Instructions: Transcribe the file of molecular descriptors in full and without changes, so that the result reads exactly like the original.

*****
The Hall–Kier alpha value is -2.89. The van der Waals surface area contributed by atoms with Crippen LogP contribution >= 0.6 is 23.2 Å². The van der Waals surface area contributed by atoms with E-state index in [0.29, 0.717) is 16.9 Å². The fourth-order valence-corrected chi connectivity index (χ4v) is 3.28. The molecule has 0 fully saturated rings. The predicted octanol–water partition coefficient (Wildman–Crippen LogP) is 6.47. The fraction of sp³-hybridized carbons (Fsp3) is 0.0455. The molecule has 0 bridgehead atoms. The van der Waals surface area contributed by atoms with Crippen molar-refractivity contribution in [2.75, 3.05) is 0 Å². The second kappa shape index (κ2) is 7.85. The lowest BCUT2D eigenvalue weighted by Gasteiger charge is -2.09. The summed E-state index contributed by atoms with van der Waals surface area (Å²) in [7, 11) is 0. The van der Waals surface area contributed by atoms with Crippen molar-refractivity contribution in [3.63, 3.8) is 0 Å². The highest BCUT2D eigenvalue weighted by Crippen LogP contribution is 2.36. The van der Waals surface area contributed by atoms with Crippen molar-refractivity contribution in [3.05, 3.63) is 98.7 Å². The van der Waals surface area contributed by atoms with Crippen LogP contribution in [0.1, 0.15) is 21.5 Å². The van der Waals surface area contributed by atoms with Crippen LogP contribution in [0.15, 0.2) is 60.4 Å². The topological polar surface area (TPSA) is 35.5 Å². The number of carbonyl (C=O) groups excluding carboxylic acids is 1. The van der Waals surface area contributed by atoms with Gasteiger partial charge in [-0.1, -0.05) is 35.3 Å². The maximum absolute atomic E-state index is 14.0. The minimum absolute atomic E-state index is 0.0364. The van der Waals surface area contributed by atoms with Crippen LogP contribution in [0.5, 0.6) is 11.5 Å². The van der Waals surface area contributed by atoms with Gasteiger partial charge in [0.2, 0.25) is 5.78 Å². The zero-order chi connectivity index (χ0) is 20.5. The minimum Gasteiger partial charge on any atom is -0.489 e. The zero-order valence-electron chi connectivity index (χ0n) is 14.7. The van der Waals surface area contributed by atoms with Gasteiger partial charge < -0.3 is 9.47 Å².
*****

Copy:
The Hall–Kier alpha value is -2.89. The van der Waals surface area contributed by atoms with Crippen LogP contribution >= 0.6 is 23.2 Å². The van der Waals surface area contributed by atoms with E-state index in [0.29, 0.717) is 16.9 Å². The fourth-order valence-corrected chi connectivity index (χ4v) is 3.28. The molecule has 0 fully saturated rings. The predicted octanol–water partition coefficient (Wildman–Crippen LogP) is 6.47. The fraction of sp³-hybridized carbons (Fsp3) is 0.0455. The molecule has 0 bridgehead atoms. The van der Waals surface area contributed by atoms with Crippen molar-refractivity contribution in [2.75, 3.05) is 0 Å². The second kappa shape index (κ2) is 7.85. The lowest BCUT2D eigenvalue weighted by Gasteiger charge is -2.09. The summed E-state index contributed by atoms with van der Waals surface area (Å²) in [7, 11) is 0. The van der Waals surface area contributed by atoms with Crippen molar-refractivity contribution in [3.63, 3.8) is 0 Å². The highest BCUT2D eigenvalue weighted by Crippen LogP contribution is 2.36. The van der Waals surface area contributed by atoms with Crippen molar-refractivity contribution in [3.05, 3.63) is 98.7 Å². The van der Waals surface area contributed by atoms with Crippen LogP contribution in [0.1, 0.15) is 21.5 Å². The van der Waals surface area contributed by atoms with Crippen LogP contribution in [0.15, 0.2) is 60.4 Å². The topological polar surface area (TPSA) is 35.5 Å². The number of carbonyl (C=O) groups excluding carboxylic acids is 1. The van der Waals surface area contributed by atoms with Gasteiger partial charge in [-0.1, -0.05) is 35.3 Å². The maximum absolute atomic E-state index is 14.0. The minimum absolute atomic E-state index is 0.0364. The van der Waals surface area contributed by atoms with Crippen LogP contribution in [0.5, 0.6) is 11.5 Å². The van der Waals surface area contributed by atoms with Gasteiger partial charge in [0.2, 0.25) is 5.78 Å². The zero-order chi connectivity index (χ0) is 20.5. The minimum Gasteiger partial charge on any atom is -0.489 e. The zero-order valence-electron chi connectivity index (χ0n) is 14.7. The van der Waals surface area contributed by atoms with Gasteiger partial charge < -0.3 is 9.47 Å².